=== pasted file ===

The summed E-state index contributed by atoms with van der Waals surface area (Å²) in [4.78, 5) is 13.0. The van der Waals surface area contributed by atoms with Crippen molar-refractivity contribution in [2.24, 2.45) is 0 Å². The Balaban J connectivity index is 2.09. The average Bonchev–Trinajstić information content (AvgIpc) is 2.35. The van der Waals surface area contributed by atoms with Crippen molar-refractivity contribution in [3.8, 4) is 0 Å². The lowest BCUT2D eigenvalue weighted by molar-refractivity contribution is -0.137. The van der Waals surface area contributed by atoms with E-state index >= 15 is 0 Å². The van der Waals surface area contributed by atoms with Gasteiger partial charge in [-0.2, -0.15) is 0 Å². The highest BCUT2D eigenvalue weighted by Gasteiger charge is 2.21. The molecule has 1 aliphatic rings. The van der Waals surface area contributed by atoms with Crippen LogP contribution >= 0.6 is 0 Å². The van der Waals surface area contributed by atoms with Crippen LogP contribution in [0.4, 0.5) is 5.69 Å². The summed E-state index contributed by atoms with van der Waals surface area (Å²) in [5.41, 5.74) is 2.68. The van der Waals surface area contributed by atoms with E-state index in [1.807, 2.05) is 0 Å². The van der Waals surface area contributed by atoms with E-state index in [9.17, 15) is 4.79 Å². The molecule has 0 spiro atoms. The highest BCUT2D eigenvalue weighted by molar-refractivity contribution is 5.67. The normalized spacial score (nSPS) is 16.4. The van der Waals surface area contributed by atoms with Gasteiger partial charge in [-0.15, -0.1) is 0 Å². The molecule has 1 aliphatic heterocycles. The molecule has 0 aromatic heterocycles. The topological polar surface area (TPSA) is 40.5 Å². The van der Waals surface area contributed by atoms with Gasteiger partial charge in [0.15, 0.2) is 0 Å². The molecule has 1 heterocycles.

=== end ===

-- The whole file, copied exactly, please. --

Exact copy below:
The summed E-state index contributed by atoms with van der Waals surface area (Å²) in [4.78, 5) is 13.0. The van der Waals surface area contributed by atoms with Crippen molar-refractivity contribution in [2.24, 2.45) is 0 Å². The Balaban J connectivity index is 2.09. The average Bonchev–Trinajstić information content (AvgIpc) is 2.35. The van der Waals surface area contributed by atoms with Crippen molar-refractivity contribution in [3.8, 4) is 0 Å². The lowest BCUT2D eigenvalue weighted by molar-refractivity contribution is -0.137. The van der Waals surface area contributed by atoms with E-state index >= 15 is 0 Å². The van der Waals surface area contributed by atoms with Gasteiger partial charge in [-0.2, -0.15) is 0 Å². The highest BCUT2D eigenvalue weighted by Gasteiger charge is 2.21. The molecule has 1 aliphatic rings. The van der Waals surface area contributed by atoms with Crippen LogP contribution >= 0.6 is 0 Å². The van der Waals surface area contributed by atoms with Crippen LogP contribution in [0.4, 0.5) is 5.69 Å². The summed E-state index contributed by atoms with van der Waals surface area (Å²) in [5.41, 5.74) is 2.68. The van der Waals surface area contributed by atoms with E-state index in [1.807, 2.05) is 0 Å². The van der Waals surface area contributed by atoms with E-state index in [9.17, 15) is 4.79 Å². The molecule has 0 spiro atoms. The highest BCUT2D eigenvalue weighted by molar-refractivity contribution is 5.67. The normalized spacial score (nSPS) is 16.4. The van der Waals surface area contributed by atoms with Gasteiger partial charge in [-0.15, -0.1) is 0 Å². The molecule has 1 aliphatic heterocycles. The molecule has 0 aromatic heterocycles. The topological polar surface area (TPSA) is 40.5 Å². The van der Waals surface area contributed by atoms with Gasteiger partial charge in [0.15, 0.2) is 0 Å². The molecule has 1 heterocycles.